P.S. -- The history of the inauguration of the department store is marvelous. To be cited in your book, I think: as an example in passing of the ripening of the crisis.

-- Leonor is quite the woman you described. She is completely my type, at least up until now.

-- It is necessary to say to Celeste that she always pleases us. Alice and I are not desperate to help you make her understand what she already is, which truly has no need of any supplementation that comes from delirium or hypnosis.

-- This scoundrel Vaconsin[12] truly exaggerates: now the Minister of Foreign Affairs! And then the Ministers of Labor, Finance, Agriculture, Veterans Affairs and, to finish, National Education and Cultural Affairs. All of them prefer to know you better.

-- Did you recently ask me to send you several copies of the Raspaud-Vover?[13] I cannot find this request in your most recent letter, but I seem to decipher thus one of my extremely concise (and even a little too Heraclitean?) notes.

[1] Reproduced in the tract Correspondance with a publisher.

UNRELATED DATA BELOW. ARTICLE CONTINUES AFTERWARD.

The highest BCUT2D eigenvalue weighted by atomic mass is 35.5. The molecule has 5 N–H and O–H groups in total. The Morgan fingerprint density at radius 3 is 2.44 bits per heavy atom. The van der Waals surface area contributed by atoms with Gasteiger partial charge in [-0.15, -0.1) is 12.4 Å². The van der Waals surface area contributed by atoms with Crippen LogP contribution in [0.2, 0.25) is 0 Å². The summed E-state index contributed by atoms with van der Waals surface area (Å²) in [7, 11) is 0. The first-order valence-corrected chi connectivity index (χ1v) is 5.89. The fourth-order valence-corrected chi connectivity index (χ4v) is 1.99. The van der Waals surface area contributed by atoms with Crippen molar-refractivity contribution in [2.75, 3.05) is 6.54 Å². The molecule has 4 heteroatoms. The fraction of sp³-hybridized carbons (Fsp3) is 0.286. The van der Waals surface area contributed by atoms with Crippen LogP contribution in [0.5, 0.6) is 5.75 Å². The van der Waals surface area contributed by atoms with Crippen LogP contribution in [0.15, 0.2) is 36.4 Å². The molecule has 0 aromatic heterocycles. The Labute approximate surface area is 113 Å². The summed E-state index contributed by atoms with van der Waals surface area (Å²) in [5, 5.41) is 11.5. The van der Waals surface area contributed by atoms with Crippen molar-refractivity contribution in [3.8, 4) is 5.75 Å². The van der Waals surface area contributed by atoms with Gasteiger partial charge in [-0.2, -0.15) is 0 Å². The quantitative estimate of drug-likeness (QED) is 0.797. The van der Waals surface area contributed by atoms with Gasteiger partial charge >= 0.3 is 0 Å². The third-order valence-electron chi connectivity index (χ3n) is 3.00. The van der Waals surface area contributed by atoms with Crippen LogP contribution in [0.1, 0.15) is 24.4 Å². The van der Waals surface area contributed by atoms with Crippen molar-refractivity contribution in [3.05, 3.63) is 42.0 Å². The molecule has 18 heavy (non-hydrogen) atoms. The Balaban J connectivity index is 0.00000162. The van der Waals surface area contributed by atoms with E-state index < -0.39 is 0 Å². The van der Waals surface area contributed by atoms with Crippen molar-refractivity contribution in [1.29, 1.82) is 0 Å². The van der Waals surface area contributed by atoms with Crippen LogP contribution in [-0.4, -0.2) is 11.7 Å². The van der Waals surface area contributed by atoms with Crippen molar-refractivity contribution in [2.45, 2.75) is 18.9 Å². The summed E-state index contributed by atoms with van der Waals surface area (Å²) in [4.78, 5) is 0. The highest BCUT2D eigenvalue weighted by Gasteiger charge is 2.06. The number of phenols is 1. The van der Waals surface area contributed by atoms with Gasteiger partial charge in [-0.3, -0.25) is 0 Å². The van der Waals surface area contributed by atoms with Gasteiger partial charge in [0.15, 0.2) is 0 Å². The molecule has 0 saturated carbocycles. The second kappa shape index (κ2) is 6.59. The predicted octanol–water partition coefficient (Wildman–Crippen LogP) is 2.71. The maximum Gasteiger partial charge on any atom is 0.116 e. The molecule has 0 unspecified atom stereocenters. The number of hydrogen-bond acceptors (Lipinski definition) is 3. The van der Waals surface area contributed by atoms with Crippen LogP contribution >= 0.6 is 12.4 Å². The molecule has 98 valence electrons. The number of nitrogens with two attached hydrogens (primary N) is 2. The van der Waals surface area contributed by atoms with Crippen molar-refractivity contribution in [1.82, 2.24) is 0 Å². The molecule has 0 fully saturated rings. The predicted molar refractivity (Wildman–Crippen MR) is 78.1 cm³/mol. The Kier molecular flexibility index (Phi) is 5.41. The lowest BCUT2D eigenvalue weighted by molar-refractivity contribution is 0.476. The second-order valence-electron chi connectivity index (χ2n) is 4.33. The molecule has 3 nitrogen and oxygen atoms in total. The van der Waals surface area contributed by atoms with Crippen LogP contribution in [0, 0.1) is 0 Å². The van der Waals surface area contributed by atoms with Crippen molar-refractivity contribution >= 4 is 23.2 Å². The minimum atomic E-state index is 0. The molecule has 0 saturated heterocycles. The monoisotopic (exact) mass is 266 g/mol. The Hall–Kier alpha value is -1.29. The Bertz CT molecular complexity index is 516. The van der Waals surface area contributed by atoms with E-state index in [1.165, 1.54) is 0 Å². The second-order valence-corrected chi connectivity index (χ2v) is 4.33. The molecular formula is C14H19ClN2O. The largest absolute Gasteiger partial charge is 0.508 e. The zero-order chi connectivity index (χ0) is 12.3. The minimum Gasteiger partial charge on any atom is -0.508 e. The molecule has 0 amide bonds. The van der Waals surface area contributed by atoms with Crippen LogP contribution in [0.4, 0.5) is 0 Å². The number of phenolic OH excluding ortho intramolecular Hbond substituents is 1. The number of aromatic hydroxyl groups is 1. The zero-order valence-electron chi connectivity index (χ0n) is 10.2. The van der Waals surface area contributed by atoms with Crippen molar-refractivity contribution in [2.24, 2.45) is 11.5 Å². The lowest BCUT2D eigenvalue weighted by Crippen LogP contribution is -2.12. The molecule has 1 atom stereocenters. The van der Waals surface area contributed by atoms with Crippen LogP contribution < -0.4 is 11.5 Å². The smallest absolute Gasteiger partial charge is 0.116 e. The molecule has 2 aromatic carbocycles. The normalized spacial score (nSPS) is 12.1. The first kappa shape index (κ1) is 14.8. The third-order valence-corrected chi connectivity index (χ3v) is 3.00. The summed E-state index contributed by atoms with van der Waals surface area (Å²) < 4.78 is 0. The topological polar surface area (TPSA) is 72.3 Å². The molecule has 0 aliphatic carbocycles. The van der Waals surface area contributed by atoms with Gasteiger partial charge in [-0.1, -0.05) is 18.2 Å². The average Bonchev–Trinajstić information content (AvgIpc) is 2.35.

[2] Gli operai d' Italia e la rivolti di Reggio Calabria [The workers of Italy and the revolt at Reggio Calabria] (Milan, October 1970).

[3] Translator: the "Theses on the SI and its Time," which would be published in The Veritable Split in the International, April 1972, by Editions Champ Libre.

[4] Report of 7 pages and 18 points "On the principal character of our communal activity," presented by Guy Debord to the VIIth Conference of the SI in Paris, July 1966.

[5] Translator: an Italian film-maker and financier. Solicited for help in funding Debord's film version of The Society of the Spectacle.

[6] Translator: Sanguinetti's lawyer for affairs within Italy.

[7] Translator: L'Internationale Situationniste: Chronologie, bibliographie, protagonistes (avec un index des noms insultes), by Jean-Jacques Raspaud and Jean-Pierre Voyer (Paris: Champ Libre, 1972).

[8] Translator: Translator and publisher of the first English translations of The Veritable Split in the International (1974) and Gianfranco Sanguinetti's On Terrorism and the State (1982).

[9] Translator: none of the documents mentioned in this paragraph were included in the Fayard edition.

[10] In the jargon of the situationists, falsified. Inspired by the name of the publisher Francois Maspero, and signifying the falification or amputation of texts.

[11] Nello Costabile, libertarian comrade from Calabre.

[12] Translator: a lawyer formerly employed by Sanguinetti to deal with his problems in France.

[13] Translator: L'Internationale Situationniste: Chronologie, bibliographie, protagonistes (avec un index des noms insultes), by Jean-Jacques Raspaud and Jean-Pierre Voyer (Paris: Champ Libre, 1972).

(Published in Guy Debord, Correspondance, Volume 4, 1969-1972. Footnotes by Alice Debord. Translated from the French by NOT BORED! October 2005.)